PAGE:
Shelley Falconer, President and CEO of the Art Gallery of Hamilton
today announced that the Government of Hungary has purchased the painting Christ Before Pilate by Mihály Munkácsy (1844-1900), one of Hungarys most venerated artists, for US$5.7 million. The sale, which is about to close, is the culmination of a series of talks initiated by representatives of the Hungarian government here in Canada and abroad over the past several years.
The work is one of three paintings in Munkácsys Passion Trilogy, which is arguably Hungarys most important historical work of art and is of singular importanceartistically and culturallyto the country.
The three paintings in Munkácsys Passion Trilogy were exhibited at the Déri Muzeum in a purpose-built gallery until July 2014. The Trilogy was visited by tens of thousands each year, and remains an important field trip for Hungarian school children. The Déri Muzeum has also undertaken needed conservation work on the 134-year-old painting.
Since the Art Gallery of Hamilton was established more than 100 years ago, it has developed one of the finest permanent collections in Canada, said Charles Criminisi, Chair, AGH Board of Directors. The decision to part with a work from the Gallerys permanent collection, particularly one of the stature of Christ Before Pilate, was a difficult one for the board. We believe that Christ Before Pilate belongs in the Déri Muzeum where it can be permanently displayed as Munkácsy intended, in the context of the Passion Trilogy.
The massive painting, which measures approximately 417 cm by 636 cm (14 feet by 21 feet) and weighs 500 pounds, was donated to the AGH in 2002 by Joey and Toby Tanenbaum as part of their major gift of 19th-century European art works.
Toby and I are delighted that the Government of Hungary has purchased Christ Before Pilate from the Art Gallery of Hamilton, said Joey Tanenbaum. This painting is revered as a national treasure and we are very pleased that it will continue to be enjoyed by the people of Hungary.
The AGH followed a generous precedent set by the Tanenbaums by agreeing to loan the work for two extended periods from December 2002 to 2007 and again from July 2009 to July 2014 to the Déri Muzeum in Debrecen, Hungary. The painting was exhibited at the AGH in 2008.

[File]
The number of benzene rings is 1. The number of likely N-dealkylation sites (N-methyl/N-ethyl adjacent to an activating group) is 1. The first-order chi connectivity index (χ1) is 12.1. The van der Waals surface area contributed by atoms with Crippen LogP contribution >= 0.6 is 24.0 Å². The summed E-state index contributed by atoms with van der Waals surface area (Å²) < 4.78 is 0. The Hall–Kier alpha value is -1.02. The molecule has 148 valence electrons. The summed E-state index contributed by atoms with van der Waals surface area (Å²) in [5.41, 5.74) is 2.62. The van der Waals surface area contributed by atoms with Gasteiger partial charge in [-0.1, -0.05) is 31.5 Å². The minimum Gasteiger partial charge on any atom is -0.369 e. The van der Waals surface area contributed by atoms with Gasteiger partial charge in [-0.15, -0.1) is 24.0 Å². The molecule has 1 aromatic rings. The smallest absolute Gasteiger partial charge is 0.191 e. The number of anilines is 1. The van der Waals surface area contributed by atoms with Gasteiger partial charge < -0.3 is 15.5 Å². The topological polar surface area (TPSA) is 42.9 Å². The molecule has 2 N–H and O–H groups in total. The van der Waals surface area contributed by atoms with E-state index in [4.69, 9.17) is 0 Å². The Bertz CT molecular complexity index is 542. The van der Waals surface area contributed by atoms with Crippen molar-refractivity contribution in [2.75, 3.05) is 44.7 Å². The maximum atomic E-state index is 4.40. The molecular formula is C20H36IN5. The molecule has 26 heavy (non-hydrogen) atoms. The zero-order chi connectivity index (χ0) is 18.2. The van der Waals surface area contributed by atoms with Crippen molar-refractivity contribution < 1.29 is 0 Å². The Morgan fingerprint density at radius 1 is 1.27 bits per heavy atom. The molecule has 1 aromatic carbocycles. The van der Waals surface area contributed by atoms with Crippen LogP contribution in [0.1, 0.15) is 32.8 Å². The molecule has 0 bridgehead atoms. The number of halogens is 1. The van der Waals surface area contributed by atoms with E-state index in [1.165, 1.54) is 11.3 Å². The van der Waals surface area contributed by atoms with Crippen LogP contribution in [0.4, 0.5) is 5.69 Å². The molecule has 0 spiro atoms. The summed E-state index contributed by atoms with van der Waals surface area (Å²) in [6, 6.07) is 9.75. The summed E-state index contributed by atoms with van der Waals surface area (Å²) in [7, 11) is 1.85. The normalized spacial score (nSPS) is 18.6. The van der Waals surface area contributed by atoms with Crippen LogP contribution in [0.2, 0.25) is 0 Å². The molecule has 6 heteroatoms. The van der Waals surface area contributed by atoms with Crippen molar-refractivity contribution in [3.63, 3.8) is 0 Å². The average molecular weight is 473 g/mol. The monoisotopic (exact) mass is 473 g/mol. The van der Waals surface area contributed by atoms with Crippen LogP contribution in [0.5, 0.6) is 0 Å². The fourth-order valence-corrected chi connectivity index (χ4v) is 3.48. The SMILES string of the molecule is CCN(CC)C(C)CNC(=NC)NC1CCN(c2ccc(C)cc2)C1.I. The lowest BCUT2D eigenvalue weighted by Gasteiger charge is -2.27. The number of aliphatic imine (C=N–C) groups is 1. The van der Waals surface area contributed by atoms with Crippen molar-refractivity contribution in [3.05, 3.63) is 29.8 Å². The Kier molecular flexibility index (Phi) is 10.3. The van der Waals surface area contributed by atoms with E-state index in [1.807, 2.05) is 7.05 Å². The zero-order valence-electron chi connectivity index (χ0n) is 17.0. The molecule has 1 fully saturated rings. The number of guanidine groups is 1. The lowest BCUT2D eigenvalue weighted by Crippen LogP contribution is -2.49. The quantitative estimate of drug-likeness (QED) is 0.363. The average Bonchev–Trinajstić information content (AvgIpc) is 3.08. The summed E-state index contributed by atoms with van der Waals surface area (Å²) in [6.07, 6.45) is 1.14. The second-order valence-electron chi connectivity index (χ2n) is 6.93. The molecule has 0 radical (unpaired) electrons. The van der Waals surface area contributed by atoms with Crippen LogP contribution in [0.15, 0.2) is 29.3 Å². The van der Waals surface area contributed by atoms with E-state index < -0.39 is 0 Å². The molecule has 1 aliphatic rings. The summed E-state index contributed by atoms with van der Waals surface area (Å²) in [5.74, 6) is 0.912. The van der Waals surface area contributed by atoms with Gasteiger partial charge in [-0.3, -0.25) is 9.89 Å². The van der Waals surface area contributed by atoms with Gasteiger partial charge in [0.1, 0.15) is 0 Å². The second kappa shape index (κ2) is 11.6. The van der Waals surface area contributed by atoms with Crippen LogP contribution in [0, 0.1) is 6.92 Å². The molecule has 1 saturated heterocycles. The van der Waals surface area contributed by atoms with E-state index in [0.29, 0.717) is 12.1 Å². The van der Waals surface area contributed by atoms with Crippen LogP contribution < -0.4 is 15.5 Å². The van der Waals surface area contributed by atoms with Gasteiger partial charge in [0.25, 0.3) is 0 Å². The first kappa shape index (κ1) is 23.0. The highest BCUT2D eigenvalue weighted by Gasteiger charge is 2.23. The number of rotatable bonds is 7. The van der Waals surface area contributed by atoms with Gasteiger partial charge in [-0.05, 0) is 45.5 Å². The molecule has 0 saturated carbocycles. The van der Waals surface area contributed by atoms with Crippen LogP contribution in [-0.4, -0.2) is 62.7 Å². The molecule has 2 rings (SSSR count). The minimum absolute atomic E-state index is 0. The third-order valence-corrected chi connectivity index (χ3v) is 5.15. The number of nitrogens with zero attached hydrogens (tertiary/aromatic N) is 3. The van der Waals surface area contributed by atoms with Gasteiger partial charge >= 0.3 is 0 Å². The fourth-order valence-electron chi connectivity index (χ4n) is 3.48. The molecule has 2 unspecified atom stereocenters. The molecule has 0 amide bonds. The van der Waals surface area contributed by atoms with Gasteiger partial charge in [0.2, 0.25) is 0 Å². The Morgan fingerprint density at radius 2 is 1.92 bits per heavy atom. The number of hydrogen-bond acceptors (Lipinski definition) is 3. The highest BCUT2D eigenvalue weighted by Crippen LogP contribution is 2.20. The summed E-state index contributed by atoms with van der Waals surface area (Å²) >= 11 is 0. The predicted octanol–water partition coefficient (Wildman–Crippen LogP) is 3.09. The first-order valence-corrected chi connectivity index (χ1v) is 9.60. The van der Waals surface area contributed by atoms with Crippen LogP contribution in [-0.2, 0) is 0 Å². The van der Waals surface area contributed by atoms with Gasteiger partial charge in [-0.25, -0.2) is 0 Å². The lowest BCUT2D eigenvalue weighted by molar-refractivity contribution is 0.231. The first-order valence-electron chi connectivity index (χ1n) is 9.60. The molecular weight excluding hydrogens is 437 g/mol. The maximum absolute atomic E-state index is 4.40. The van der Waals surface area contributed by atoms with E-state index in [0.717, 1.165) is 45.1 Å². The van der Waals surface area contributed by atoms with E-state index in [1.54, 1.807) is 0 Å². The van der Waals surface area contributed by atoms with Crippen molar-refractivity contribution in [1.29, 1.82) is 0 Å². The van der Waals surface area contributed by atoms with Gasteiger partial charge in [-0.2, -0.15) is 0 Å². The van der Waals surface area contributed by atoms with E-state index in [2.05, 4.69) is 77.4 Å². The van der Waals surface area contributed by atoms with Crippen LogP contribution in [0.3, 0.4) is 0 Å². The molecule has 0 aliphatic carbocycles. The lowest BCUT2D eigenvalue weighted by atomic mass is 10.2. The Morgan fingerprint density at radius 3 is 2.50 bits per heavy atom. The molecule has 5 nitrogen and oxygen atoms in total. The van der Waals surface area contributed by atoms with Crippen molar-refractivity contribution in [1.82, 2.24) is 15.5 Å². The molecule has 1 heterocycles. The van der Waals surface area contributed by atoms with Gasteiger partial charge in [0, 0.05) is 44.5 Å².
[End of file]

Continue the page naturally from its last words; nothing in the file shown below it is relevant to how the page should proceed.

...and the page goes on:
Museums bring meaning to an object by surrounding it with others of complementary subjects to create a context that is critical for the understanding of a given work, said Shelley Falconer. The AGH 19th-century collection is rich in realist painting, portraits and narrative salon pictures of a different kind. Without other religious works with which to surround it, Christ Before Pilate is difficult to understand and loses much of its impact. At the Déri Muzeum, the painting will once again be presented as part of the trilogy originally devised by the artist. We are delighted that this truly important painting will be presented in context and on permanent exhibition.
The Art Gallery of Hamilton is a member of the Canadian Art Museum Directors Association (CAMDO). The sale of Christ Before Pilate has been completed in strict compliance with the CAMDO Guidelines for De-Accessioning which are part of the organizations Ethics and Professional Practice standards. Prior to the completion of the sale the AGH contacted the members of CAMDO, who represent the major art museums across Canada, to offer the work for sale. No offers were received.
According to these Guidelines, funds received from the de-accession of a work from an art museum permanent collection cannot be applied to operating costs and must be used for acquisitions or for the benefit of the collection. The use of the funds must be approved by the AGH Board of Directors in conjunction with the President and CEO.
The AGH will continue to follow the ethical practices set out in the CAMDO Guidelines for DeAccessioning, said Charles Criminisi. We will apply the funds we received from the sale to acquisitions and the care, conservation and benefit of the AGH permanent collection.
Everyone needs to understand that we cannot use this money for operations or programming. We still very much need the support of our funders and donors, AGH Members, the greater Hamilton community, and our visitors from far and wide to ensure that the AGH remains the vital creative learning centre that it is today.